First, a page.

Inspiration from a Book Cover

So, the book cover above, is from a series of Choose Your Own Adventure books called The Lone Wolf series by Joe Deaver and Gary Chalk. While the D&D books were pretty popular at the time, the ones by Deaver and Chalk really spoke to me. While not part of the Warhammer universe, the illustrations still have that “Old World” feel that marks the Warhammer brand (and what is probably what drew me to that universe). While definatley dark (the character could and often would die and the “adventure” would be over–much like a “game over” screen in video games), I always found the artwork both on the covers of the book and in the interiors to be arresting and fascinating. The above cover of a warrior riding a giant “warbird” was particularly interesting and stuck with me into adulthood.

Kelfryn and Scryfe

As I began writing, I had several incarnations of this image pop up, most notably an idea for a novel entitled Sparrowhawk as I imagined the protagonist would be a young Norse warrior who was mentally bonded to the bird (much like Anne McCaffrey’s Dragonriders were bonded with their dragons in her series of books (which I, of course, loved and devoured as a child). I was also much taken with the idea of a bird hunting other birds–which is what the Sparrowhawk is named for doing. However, the novel did not progress and that idea fell by the wayside. After I had a few publications under my belt, I decided to revisit the idea, but this time I went back to the original image that had captivated me: the warrior riding a giant warbird. Then it came to me: why not have both the warrior and the bird still be mentally bonded, but why not have them hunt dragons?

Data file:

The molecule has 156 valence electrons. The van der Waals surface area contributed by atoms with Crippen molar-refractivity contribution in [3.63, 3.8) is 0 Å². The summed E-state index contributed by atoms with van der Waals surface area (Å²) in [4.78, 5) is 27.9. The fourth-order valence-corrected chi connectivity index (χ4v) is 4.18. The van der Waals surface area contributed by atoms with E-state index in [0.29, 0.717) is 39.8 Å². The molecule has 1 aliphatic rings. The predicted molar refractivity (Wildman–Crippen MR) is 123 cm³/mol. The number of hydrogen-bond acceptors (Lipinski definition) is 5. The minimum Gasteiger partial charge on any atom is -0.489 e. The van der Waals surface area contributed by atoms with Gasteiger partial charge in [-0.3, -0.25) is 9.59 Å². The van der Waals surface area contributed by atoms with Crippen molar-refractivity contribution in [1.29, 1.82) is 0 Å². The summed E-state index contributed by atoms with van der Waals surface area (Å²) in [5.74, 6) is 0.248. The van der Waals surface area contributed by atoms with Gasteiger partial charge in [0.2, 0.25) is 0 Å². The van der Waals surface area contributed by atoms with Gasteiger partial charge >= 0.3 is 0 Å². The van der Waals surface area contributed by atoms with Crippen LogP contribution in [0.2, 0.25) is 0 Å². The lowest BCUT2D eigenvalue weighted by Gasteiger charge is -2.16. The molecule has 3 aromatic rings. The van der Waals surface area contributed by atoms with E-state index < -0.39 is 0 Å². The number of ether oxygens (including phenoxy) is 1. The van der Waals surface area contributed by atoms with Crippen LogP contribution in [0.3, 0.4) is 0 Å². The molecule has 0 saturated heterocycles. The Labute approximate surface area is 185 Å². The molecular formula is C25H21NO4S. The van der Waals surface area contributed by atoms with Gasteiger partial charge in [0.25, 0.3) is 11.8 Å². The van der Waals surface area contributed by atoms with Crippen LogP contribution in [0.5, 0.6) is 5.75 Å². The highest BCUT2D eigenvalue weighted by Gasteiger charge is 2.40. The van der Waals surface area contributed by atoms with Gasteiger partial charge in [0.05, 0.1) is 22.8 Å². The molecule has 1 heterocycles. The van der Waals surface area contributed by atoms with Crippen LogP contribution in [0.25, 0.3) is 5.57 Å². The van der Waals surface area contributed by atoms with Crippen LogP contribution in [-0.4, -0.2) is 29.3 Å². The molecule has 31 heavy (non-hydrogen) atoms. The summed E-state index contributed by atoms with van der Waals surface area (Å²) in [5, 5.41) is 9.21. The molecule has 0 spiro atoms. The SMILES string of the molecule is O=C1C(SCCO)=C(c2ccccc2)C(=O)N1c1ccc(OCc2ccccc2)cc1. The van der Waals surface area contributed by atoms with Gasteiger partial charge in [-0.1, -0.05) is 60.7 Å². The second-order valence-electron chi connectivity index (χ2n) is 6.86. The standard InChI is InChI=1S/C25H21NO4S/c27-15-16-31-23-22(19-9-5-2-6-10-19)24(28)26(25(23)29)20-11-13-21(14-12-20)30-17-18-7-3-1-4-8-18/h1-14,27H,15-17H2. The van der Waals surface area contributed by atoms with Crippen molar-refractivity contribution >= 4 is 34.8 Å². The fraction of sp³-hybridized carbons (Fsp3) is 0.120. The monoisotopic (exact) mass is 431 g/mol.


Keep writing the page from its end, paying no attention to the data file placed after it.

The Art of the Character Sketch

From there, I tried to come up with a reason for them to hunt dragons and I likened them to fishermen. They had to hunt dragons to survive. Finally, I reasoned that even with the warbirds, dragons would be too ferocious, so they would only hunt things that the dragons left behind (scales, teeth, talons, etc.) when they went out hunting for food. Then came my stroke of brillance: I used Scrivener’sCharacter Sketch” template to completely write out each of the two main characters: Kelfryn (who became a young “wannbe” warrior) and Scryfe (his devoted warbird companion). I filled out all of the sections of the Character Sketch with a solid paragraph for each of the major categories (I found those sketches earlier this year–that’s how I know). After doing the character sketches, I simply started the story and everything seemed to fall into place–I didn’t have Writer’s Block at any point, nor did I have any major diversions to the story that I dreamed up–both character and plot seemed to just seemed to merge together, so that’s what I’m working towards now–getting back into the Character Sketch mentality.